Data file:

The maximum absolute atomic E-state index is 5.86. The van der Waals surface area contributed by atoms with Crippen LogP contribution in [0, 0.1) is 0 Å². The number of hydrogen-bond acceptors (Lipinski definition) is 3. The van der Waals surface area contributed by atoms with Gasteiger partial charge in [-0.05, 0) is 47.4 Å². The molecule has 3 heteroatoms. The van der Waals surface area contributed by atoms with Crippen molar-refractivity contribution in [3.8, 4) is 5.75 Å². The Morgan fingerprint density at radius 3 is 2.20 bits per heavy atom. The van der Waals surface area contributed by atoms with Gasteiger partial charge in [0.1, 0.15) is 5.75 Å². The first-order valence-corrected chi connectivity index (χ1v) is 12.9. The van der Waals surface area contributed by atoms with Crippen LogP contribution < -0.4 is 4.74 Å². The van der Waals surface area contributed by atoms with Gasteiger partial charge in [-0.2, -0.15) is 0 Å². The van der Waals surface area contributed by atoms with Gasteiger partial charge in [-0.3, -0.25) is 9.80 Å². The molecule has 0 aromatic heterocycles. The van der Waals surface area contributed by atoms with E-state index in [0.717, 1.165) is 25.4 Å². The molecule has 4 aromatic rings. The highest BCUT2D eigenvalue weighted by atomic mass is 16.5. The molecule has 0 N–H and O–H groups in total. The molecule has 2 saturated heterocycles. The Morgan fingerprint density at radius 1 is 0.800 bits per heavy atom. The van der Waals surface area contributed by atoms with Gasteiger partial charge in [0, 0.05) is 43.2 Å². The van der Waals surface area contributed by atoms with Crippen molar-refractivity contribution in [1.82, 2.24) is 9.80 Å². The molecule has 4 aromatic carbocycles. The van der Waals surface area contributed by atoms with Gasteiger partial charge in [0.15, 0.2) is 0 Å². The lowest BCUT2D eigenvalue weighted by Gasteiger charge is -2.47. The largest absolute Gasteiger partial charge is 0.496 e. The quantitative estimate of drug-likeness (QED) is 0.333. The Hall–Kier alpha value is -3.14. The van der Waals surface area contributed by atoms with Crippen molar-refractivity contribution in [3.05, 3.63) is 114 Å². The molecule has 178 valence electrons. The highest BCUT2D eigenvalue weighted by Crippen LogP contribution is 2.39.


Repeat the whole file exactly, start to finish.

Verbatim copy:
The maximum absolute atomic E-state index is 5.86. The van der Waals surface area contributed by atoms with Crippen LogP contribution in [0, 0.1) is 0 Å². The number of hydrogen-bond acceptors (Lipinski definition) is 3. The van der Waals surface area contributed by atoms with Gasteiger partial charge in [-0.05, 0) is 47.4 Å². The molecule has 3 heteroatoms. The van der Waals surface area contributed by atoms with Crippen molar-refractivity contribution in [3.8, 4) is 5.75 Å². The Morgan fingerprint density at radius 3 is 2.20 bits per heavy atom. The van der Waals surface area contributed by atoms with Gasteiger partial charge in [0.1, 0.15) is 5.75 Å². The first-order valence-corrected chi connectivity index (χ1v) is 12.9. The van der Waals surface area contributed by atoms with Crippen LogP contribution < -0.4 is 4.74 Å². The van der Waals surface area contributed by atoms with Gasteiger partial charge in [-0.2, -0.15) is 0 Å². The van der Waals surface area contributed by atoms with Gasteiger partial charge in [-0.3, -0.25) is 9.80 Å². The molecule has 0 aromatic heterocycles. The van der Waals surface area contributed by atoms with E-state index in [0.717, 1.165) is 25.4 Å². The molecule has 4 aromatic rings. The highest BCUT2D eigenvalue weighted by atomic mass is 16.5. The molecule has 0 N–H and O–H groups in total. The molecule has 2 saturated heterocycles. The Morgan fingerprint density at radius 1 is 0.800 bits per heavy atom. The van der Waals surface area contributed by atoms with Gasteiger partial charge in [0, 0.05) is 43.2 Å². The van der Waals surface area contributed by atoms with Crippen molar-refractivity contribution in [1.82, 2.24) is 9.80 Å². The molecule has 4 aromatic carbocycles. The van der Waals surface area contributed by atoms with Gasteiger partial charge in [0.15, 0.2) is 0 Å². The lowest BCUT2D eigenvalue weighted by Gasteiger charge is -2.47. The largest absolute Gasteiger partial charge is 0.496 e. The quantitative estimate of drug-likeness (QED) is 0.333. The Hall–Kier alpha value is -3.14. The van der Waals surface area contributed by atoms with Crippen molar-refractivity contribution in [3.05, 3.63) is 114 Å². The molecule has 178 valence electrons. The highest BCUT2D eigenvalue weighted by Crippen LogP contribution is 2.39.